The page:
Hertfordshire Woman Left With Severe Burns After Table Top Gel Burner Explodes


Burns Victim Calls For Better Warning Label On Bio Fuel Packaging

The Law Of... knowing the risks

An Hertfordshire woman left with severe burns and a life changing injury after a decorative table top burner exploded has called for warning labels to be added to fuel packaging.

Burns Victim Calls For Better Warning Label On Bio Fuel Packaging

An Extreme Fire Hazard

It was a regular Sunday evening with friends, but for Suzanne Hughes who lives in Bushey, Hertfordshire, her evening of enjoyment was cut short when a decorative table top burner exploded – leaving her with horrific injuries.

Within seconds of the explosion, Suzanne's lower body was doused with an extremely flammable bio-ethanol gel, covering her abdomen and legs in a blue flame that was almost impossible to put out. It took her husband and friends several minutes to stop the flames from spreading, and left Suzanne with painful burns and life-changing scars.

But how did a readily available piece of garden furniture become a dangerous hazard in an instant?

For many, the use of bio-ethanol gel is a relatively cheap way to get an attractive looking flame for modern pieces of garden furniture. The gel in question -'La Hacienda' - that fuelled the burner, remains for sale online.

If gel burners are not completely cold before refuelling, the addition of more gel can cause a reaction, which happened in Suzanne's case. The hot liquid gel which burns at temperatures approaching 900 degrees exploded out of the burner and onto her lap.

Staffordshire Fire and Rescue service has dealt with a number of accidents caused by this gel, including a fatality after a woman died at her Uttoxeter home in a fire caused by a heating appliance that used bio ethanol fuel.

Rather than putting out burning ethanol gel with water, dry powder-type fire extinguishers are known to be more effective. Sadly, few people will actually have one of those in their homes and to hand in an emergency.

Suzanne Hughes who is in her 50s and works as a PA for an Infrastructure Recruitment company, comments:

"The incident happened so quickly. The instructions said the burner needed to be cool, so we thought it would be completely fine as it had been unlit for some time. This clearly wasn't correct - my friend was refilling the burner, and upon lighting it, it began to spit the gel out. The gel exploded, shot across the table and landed in my lap."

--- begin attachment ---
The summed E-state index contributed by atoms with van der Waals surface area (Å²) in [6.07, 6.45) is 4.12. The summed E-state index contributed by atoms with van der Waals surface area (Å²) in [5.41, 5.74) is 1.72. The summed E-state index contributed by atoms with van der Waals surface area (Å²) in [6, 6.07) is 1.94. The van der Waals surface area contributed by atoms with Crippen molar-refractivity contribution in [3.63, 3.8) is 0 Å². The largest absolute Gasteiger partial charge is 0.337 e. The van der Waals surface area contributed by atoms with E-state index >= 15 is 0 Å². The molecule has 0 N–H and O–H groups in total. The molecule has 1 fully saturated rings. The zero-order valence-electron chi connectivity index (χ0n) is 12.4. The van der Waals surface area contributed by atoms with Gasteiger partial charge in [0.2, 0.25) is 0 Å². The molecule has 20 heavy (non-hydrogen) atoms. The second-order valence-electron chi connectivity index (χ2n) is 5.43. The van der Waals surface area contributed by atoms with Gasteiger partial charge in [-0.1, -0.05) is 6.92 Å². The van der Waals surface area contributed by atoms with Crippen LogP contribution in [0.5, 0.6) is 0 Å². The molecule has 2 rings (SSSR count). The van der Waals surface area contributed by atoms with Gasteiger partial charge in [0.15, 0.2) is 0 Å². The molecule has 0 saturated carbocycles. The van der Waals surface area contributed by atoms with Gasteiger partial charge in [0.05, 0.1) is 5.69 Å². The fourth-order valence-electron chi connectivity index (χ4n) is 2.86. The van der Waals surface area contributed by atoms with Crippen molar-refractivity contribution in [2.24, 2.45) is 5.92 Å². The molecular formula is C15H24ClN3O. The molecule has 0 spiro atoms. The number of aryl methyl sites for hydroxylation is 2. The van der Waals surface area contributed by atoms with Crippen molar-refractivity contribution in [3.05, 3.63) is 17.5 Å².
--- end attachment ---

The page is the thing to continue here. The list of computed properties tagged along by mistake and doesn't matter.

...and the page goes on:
"I jumped up from the table but as I did, the flaming gel ran down my legs and stuck to them. As I tried to put it out it also set fire to right hand. My husband and friends tried to put it out and it set fire to my husband's hand and arm. It only finally went out when I ran and threw myself on the grass and they rolled me over and over. I was left with incredibly painful burns and scarring on my legs and abdomen."

"What began as a relaxed Sunday evening with friends has turned into a horrific two year ordeal – and the effects of the incident still haunt me today. Sadly, I am not the only person who has been injured by bio-ethanol gel which is available to buy in many retailers up and down the country."

Unexpected Injuries

Suzanne's burns covered a shocking 28% of her body. Aside from the immediate, intense pain and scarring, she has since undergone a series of revisionary surgical procedures, including:

  • 7 extensive skin grafts to burns areas on both legs and stomach
  • 3 further operations to revise the scarring on both legs and stomach
  • A series of dermabrasion and laser treatment

Suzanne still suffers from the psychological effects of the incident, and has undergone counselling for Post-Traumatic Stress Disorder (PTSD) and Cognitive Behavioural Therapy to help her come to terms with the severe scarring on her legs.

Similar incidents in the US have led to manufacturers recalling their products and consumers being warned to dispose of any lamps and gel they might have on their shelves. But not so in the UK.

Suzanne continued: "I contacted Trading Standards at the time and was told that there are currently no safety standards regarding bio ethanol usage in the UK. An investigation was carried out with the manufacturer which resulting in the incident being deemed due to user error, although it was agreed that the instructions were ambiguous. The instructions are clearly inadequate as we now know that the burner needed to be completely cold, and not just cool as was stated on the packaging."

"There needs to be much clearer instructions on this type of burner and gel. This has been a truly horrendous period in my life; I've been left with permanent physical and psychological scars which I am only just starting to come to terms with."

Head of Serious Personal Injury at Simpson Millar, Claire Roantree, is handling Suzanne's personal injury claim. She is concerned that clearer warning labels haven't yet been added to the packaging of these table top burners.

Claire says: "Suzanne's case highlights just how dangerous these gel burners can be. The instructions for how to use such highly flammable products should be clear as day, yet they are both vague and ambiguous which puts users at great risk of injury."

"Suzanne is still undergoing treatment for what happened to her two years ago, and will be dealing with the consequences of the poor instructions provided for the rest of her life."

"We need far greater awareness of the hazards of bio-ethanol fuel; the average user who buys these simply doesn't appreciate the risks. The instructions for how to use these potentially fatal flammables need to be clearer and stricter. Otherwise, I worry that Suzanne won't be the last person to suffer."

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